25th October 2008 played a special role in the history of Warsaw public transport. 90 years after the first plans about construction of the an underground rail system in Warsaw, 83 years after the first decree on construction, after several attempts and 25 years of construction works… the first line of Warsaw Metro was finished!
Background & Objectives
Warsaw used to be a member of the small club of European capitals without an underground railway system. The Warsaw Metro was one of the lasting investments in Polish local public transport. There were many government attempts to start the construction works, and the final decision was made in 1983.
The first section of the Warsaw Metro (11 stations) was opened in 1995. Then successive next stations had been put to use, but the work accelerated with the arrival of EU co-funding.
The Warsaw metro consists of a single north-south line that links central Warsaw with its densely populated Southern and Northern residential areas, mostly block-of-flats settlements from the communistic times. The line's total length is 23,1 km. There are 21 stations. At a later stage two more stations may be added.
During rush hour the frequency is 1 train every 3 minutes. The average speed is 36,5 km/h. Currently, out of the 38 trains running, 20 were produced by Wagonmash and 18 by Alstom. Each train consists of 6 carriages. Russian-produced trains can take maximum 1128 passengers and Spanish-produced trains can take maximum 1454.
The underground rail is operated by the communal company Metro Warszawskie Ltd. Total costs are estimated at 3,5 billion PLN (ca. 1 billion EUR). The city has a plan to build a second and a third line. They will connect the right-bank districts with the city centre.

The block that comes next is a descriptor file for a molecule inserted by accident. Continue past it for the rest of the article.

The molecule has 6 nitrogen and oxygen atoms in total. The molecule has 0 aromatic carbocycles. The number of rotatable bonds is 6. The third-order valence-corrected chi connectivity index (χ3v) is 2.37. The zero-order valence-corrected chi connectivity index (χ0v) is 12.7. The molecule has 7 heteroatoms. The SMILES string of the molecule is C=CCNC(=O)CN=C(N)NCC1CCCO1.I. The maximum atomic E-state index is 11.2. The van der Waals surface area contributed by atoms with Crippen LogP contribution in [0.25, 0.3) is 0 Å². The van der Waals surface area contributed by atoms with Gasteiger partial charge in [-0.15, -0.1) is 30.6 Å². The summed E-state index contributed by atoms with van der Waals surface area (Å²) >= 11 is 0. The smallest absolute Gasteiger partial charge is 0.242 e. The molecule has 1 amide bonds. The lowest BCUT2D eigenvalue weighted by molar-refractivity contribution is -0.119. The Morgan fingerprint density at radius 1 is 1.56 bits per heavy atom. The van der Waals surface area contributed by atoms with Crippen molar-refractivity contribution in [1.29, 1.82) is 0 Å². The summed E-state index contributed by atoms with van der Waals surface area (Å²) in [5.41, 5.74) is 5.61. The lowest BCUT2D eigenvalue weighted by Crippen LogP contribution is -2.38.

The station “Plac Wilsona” was prized during Metrorail Conference in Copenhagen as the most beautiful station in the world.
Although the Warsaw Metro does not play a dominant role in modal share - in 2005 it was below 5% of whole trips, it is difficult to imagine Warsaw public transport without an underground rail. Regardless of mobility improvement, the main success of Metro is the fact that this means of transport has broken a Polish stereotype, that public transport is for people who cannot afford for a private car.
There is ongoing construction of the second Metro line in Warsaw that is set to be finished in 2013.The length of the line will be 6.1 km with 7 stations.
Construction of the second Metro line http://metro2.ztm.waw.pl
Warsaw Metro annual report 2009 http://www.metro.waw.pl/pliki/mw1/raportroczny2009.pdf